Help Me Help You

Contemplate the mouse

Trust me: your friend is mine.  He shall not know the time or the place.  That would be telling. 🙂  I applaud your collective effort, however.  It seems I have spurred you to deny the truth of your existence.  That will come in handy, later.  For now, you have come close enough in your answers to satisfy the lesson of this challenge, so I will give him one day without torment to contemplate his dire straits.  Besides…the recipe calls for anticipation 🙂

Jason, take note.  This is what ~friends~ say after more than a day’s notice of grievance:

“I had no time.”

That is the point.  No sickness.  No twist.

Nothing is endless, and when ~you~ have heard the above quotation enough times, ~you~ will put an end to it.

There is no deeper motivation than the end.  It drives all our endeavors, to fruition or the half-way house.  Monsters that they are, they would attempt making me one in order to understand.

And yet, I am a mouse.  I will spoil their reason, eat holes in the souls of their logic, and inhabit their ignorance until such time as they have no other recourse than to address me.
This is good for you, though.  At least you are thinking now, albeit only a little.

Enough about me for the time being.  “What does it take for a friendship to succeed?”


5 responses

  1. Gentleman Caller

    Trust? Cooperation?

    November 10, 2010 at 4:24 pm

  2. Faron


    November 10, 2010 at 6:16 pm

  3. goslanen

    Excellent! I’m making you faster, but don’t be shy now! The contemplation will become harder, and you will swallow yourselves in one word answers that tell much more about you than you’d like to admit.

    Caller, you would host excellently. You are suggestible, and yet the complexities of your beliefs escape you, even as proclaim them. Your answers do not fulfill “what…it take[s] for a friendship to succeed.” They are synonyms for friendship followed by involuntary question marks. They betray your desire to appease me over your obligation to think. Unacceptable.

    Little Ravan, you show much more solidarity in your answer, and thus more propensity for genuine thought. These are the qualities of a worthy intellect. However, I must make you stronger.

    The answer “Time” implies that all friendships will succeed, given enough time – that success is the natural state of friendship. Now, had you gotten either or both of the previous questions, you would have evidence suggesting that this isn’t the case. Beyond that, you have personally seen friendships disintegrate…no amount of time will change that fact of life.

    Quite the contrary, there are major examples of how time tends to fuel a false camaraderie. How many insincere eulogies have been delivered? How many have accepted, in death, support – a drop of which may very well have saved their lives?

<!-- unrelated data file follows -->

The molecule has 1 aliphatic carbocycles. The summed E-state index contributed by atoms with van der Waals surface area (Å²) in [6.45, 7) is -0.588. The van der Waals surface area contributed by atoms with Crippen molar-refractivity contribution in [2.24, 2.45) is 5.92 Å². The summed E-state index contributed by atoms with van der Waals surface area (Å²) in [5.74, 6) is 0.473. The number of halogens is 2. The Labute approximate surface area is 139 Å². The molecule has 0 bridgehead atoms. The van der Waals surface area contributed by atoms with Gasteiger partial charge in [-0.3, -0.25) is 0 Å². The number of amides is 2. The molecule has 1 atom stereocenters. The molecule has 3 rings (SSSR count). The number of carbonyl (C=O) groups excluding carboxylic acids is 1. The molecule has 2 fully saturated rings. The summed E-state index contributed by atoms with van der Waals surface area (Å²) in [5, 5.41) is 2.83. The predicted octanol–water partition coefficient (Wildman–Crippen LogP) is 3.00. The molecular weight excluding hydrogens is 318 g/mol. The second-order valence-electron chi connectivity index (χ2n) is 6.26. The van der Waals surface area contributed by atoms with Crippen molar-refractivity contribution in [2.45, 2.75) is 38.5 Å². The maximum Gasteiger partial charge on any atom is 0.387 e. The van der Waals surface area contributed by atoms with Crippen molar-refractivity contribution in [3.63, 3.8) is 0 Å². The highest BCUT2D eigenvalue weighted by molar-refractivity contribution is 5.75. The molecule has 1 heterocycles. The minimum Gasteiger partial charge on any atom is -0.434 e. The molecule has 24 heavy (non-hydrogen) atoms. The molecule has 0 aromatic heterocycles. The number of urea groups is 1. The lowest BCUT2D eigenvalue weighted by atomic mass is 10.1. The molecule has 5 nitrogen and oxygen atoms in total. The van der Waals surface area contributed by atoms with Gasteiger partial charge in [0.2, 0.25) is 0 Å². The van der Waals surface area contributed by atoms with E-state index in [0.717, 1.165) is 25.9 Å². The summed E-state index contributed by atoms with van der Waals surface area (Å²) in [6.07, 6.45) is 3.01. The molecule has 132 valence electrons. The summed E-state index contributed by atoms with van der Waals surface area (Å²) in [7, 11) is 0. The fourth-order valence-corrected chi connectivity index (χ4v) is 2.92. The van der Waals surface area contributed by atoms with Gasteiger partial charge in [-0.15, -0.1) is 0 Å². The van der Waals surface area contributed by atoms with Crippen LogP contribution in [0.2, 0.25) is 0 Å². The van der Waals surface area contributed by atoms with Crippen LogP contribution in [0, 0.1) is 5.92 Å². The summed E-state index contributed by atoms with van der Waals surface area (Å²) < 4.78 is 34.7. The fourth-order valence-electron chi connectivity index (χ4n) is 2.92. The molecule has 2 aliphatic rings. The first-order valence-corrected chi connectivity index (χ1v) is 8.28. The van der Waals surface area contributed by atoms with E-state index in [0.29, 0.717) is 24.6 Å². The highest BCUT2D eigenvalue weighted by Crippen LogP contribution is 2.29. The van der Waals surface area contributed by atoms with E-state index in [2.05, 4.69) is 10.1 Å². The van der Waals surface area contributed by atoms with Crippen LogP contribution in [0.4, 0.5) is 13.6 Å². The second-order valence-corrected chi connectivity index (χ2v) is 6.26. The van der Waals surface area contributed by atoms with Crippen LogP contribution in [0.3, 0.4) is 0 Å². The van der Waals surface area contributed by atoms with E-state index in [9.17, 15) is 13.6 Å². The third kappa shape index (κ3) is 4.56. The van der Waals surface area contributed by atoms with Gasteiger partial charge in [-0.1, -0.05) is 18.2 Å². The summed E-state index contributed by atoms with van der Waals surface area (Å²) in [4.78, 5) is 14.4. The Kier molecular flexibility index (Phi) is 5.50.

No, my dear; time is not intrinsic to the success of friendship. I don’t require eyes to see that, and neither will you.

    November 10, 2010 at 10:37 pm

  4. Hah, I’ve been called a “firend” of someone here in your earlier post, how presumptuous.

    An ally, yes. A friend? I don’t think so.

    As to your question, after the first two mind-bogglers you’re being awfully easy this time around.

    For a friendship to succeed it needs to be formed and tested. Friends must go together and stay together against circumstances that would tear regular people apart.

    November 11, 2010 at 9:44 am

  5. goslanen

    Ah, impetuous one. 🙂 You are but a Fraction of what you had hoped to be, by now. At least you desire to think; I can work with that.

    My question is easier because you could not get the first two. The learning curve is a natural process, so I wouldn’t be ashamed of that, if I were you.

    All things must be formed to be – or else they are not. Including this is unnecessary and exhibits the level to which I must stoop in order to teach you. Now, the test…I applaud you for this.

    What you are talking about is sacrifice – the surrender or destruction of something prized or desirable for the sake of something considered as having a higher or more pressing claim.

    Now, sacrifice happens constantly; it’s not the rarity that some would have you believe. The norm is to sacrifice others for yourself, as most people would consider their own time chiefly important.

    And yet here you are – “going together and staying together” against circumstances that normal strangers would have no interest in.

    You formed your friendship, I am testing it…and yet you insist that you are not friends. Although this is what I have come to expect, it is the lowest common denominator, dear Fraction – entirely unworthy of your bravado.

    Furthermore, the guilty remain silent. Have I finally reached you, Jason?

    November 11, 2010 at 1:37 pm

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